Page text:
Wednesday, April 1, 2015

Detecting micro changes in cancer cells with a new microscope

Korea: A Korean research team has developed a high-resolution optical microscope that can monitor micro changes in organs or skin cells of the human body. As the newly developed optical microscope can detect changes in the epidermal nucleus, where cancer cells mainly develop, it is expected to substantially improve early detection of diseases, including cancer.

Eighty percent of cancer cells are discovered within a depth of 1 to 3 mm in the epidermis of the body’s skin or the surface of organs. Early stage cancer cells multiply by cell division, evolving into a mass (tumor). CT, MRI or sonography, which are used to detect early stage cancer cells, can view the entire inside of the body, but due to their low-resolution, they can only detect cancer cells once they have grown into a large tumor. In contrast, an optical telescope that uses light is relatively less harmful to the body than CT, MRI, or sonography, as well as affordable, while providing high-resolution imaging to show microcells.

Therefore, the technology is used to detect diseases in their early stage via colonoscopy or gastroscopy. However, its imaging depth has remained extremely shallow because of multiple elastic light scattering, which irregularly changes the propagation direction of light waves carrying information about the object. Due to this scattering, the observable depth with high resolution is limited to just dozens of microns (㎛, 10-6m), which means that achieving images of deeper cells requires cutting biological tissue.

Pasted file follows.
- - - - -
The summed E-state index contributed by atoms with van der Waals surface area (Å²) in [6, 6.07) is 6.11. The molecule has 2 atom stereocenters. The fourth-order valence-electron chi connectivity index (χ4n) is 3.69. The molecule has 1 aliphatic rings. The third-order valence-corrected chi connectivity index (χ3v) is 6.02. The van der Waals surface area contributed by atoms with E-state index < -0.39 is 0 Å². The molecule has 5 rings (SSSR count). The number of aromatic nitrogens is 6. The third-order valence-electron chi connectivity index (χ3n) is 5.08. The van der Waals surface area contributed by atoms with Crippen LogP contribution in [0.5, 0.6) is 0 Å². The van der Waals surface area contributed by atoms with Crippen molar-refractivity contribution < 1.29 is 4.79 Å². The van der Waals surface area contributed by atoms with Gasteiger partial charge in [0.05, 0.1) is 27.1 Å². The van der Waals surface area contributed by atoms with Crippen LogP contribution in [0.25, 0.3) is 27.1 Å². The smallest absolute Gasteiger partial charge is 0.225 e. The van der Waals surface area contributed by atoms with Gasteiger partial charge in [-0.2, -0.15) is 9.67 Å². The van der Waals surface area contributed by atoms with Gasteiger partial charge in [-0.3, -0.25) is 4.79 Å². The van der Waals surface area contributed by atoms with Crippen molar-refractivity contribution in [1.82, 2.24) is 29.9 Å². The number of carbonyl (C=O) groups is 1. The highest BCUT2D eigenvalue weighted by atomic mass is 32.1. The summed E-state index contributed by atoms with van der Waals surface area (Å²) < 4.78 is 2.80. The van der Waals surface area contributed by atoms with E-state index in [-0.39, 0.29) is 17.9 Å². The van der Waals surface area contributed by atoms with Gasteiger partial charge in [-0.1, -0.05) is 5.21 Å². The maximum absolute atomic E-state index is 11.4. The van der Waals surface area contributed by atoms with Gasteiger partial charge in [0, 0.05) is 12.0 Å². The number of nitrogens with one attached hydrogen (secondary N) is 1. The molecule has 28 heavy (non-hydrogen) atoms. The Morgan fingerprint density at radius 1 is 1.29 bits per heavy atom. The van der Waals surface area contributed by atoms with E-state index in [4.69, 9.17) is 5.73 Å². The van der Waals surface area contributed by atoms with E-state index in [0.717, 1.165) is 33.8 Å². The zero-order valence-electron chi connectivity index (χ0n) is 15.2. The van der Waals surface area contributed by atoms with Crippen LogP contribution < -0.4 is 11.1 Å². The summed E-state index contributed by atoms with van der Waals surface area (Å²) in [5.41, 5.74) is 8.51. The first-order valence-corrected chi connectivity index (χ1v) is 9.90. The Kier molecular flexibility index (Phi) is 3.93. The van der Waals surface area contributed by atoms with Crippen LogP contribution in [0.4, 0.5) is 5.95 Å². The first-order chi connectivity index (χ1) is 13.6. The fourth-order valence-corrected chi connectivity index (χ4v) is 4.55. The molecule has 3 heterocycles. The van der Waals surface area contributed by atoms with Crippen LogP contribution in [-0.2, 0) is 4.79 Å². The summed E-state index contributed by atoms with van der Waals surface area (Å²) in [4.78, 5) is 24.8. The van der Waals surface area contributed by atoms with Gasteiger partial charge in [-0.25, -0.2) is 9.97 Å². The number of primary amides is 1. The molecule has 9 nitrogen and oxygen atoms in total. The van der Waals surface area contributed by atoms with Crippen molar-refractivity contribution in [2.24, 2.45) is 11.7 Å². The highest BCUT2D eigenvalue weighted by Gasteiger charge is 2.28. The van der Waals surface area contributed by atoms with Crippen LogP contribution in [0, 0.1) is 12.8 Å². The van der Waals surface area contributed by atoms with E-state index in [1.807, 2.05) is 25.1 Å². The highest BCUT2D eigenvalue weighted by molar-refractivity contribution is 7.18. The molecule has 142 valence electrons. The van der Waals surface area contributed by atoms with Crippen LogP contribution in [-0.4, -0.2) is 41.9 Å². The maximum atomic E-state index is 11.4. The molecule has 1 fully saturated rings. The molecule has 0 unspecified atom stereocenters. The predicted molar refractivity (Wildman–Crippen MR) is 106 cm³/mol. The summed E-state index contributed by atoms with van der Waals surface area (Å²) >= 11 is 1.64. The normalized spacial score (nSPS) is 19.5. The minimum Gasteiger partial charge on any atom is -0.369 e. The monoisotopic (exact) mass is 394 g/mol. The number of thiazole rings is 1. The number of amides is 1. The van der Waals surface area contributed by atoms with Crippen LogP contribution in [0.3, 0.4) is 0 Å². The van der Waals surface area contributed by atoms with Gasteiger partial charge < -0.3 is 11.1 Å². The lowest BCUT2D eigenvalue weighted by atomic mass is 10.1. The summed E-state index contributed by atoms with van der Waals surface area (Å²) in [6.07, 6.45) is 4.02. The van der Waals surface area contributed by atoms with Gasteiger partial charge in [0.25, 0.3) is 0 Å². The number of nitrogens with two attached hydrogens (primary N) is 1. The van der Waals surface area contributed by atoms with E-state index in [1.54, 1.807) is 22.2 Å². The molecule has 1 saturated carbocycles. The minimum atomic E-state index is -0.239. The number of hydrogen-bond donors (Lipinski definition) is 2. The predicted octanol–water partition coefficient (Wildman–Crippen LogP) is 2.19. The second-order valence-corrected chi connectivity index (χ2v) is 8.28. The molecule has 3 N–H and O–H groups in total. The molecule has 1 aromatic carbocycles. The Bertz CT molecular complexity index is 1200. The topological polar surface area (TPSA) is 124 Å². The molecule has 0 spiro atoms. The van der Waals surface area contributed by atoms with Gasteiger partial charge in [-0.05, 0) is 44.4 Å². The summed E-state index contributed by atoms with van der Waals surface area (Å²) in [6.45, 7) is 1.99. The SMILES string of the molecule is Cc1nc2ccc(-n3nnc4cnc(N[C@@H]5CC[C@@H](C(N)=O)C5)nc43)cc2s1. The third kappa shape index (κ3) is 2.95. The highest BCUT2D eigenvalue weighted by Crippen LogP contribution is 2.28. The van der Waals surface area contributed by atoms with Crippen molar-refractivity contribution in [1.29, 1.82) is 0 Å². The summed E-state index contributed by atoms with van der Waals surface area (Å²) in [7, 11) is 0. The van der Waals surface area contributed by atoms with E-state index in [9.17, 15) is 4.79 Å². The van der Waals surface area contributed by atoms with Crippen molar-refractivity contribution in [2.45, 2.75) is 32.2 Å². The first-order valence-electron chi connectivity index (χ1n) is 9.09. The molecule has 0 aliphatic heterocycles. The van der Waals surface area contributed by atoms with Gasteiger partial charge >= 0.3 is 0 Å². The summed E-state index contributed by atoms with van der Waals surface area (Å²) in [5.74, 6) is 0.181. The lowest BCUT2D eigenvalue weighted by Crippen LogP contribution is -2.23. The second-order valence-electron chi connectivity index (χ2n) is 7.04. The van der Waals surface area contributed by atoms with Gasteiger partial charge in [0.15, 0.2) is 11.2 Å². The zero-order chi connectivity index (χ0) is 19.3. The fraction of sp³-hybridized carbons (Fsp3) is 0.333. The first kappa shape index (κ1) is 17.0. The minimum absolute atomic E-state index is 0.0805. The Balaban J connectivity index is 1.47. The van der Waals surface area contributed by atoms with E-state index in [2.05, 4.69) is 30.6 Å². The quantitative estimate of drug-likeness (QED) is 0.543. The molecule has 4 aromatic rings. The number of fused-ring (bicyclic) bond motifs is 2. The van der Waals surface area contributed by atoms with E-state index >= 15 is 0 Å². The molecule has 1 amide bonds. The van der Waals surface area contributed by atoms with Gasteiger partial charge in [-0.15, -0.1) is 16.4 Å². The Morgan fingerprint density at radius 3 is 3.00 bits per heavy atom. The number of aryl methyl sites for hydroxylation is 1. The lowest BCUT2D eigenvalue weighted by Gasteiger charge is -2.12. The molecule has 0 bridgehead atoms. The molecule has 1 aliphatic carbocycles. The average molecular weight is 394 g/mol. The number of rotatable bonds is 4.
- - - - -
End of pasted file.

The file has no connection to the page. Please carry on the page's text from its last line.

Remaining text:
When a ray of light is reflected to thick scattering media, it undergoes multiple scattering. Biological tissues are the representative scattering media, and the light waves are reflected by the complex structures of the cell, such as the nucleuses, protoplasm, and walls.  
A Korean research team developed a new method to find single-scattered waves that carry information about the object intact. By doing so, they succeeded in gaining image information of cells over 1mm (10-3m) deep from the surface with a resolution of 1㎛ (10-6m). The depth is a world-record in the high-resolution imaging field, which helps track the growth of a cell nucleus (5㎛ thick on average). Therefore, the development is expected to allow much earlier detection of diseases, including cancer.

Professor Wonshik Choi said, “The research presents a way to significantly improve deep-tissue imaging, the unresolved issue, one of the two core elements of optical microscopy. The other factor is high resolution. Therefore, I expect that this discovery will be widely applied to various areas, including early detection of diseases or scoping of diseased tissues during surgery.”

2. Scattering media
3. Single-scattered waves ○ The waves are reflected to imaging targets without undergoing multiple scattering, which means they can deliver intact imaging information of the target area. The exponential attenuation of signal intensity within scattering media is determined by the complexity of the media. In the case of biological tissues, the intensity decreases one tenth per 100 μ. In other words, according to the exponential function formula, the single-scattered waves are reduced to one ten-billionth when the target depth is 1 mm.

4. Temporal resolution measurement ○ When light is reflected to media, the time of flight from the surface is determined by the moving path of the light within the media. When ultra-high-speed laser pulses or a ray of laser light with a wide wavelength band forms an interferometer, only the waves that reach the camera within a set time can be measured. This method also enables the measurement of the light intensity when it reaches the camera. The temporal resolution measurement is widely used in optical tomographic imaging devices.

5. Interference microscope ○ As an electromagnetic wave, light is defined by phase and amplitude. The images acquired by a general optical microscope signify the light intensity from the imaging target, which is determined by amplitude. Meanwhile, the phase delivers information about the propagation direction of light waves. When using a laser to form an interferometer, or a so-called interference microscope, it provides information on phase and amplitude of light waves reflected from the imaging target. The phase information also presents how light waves are curved.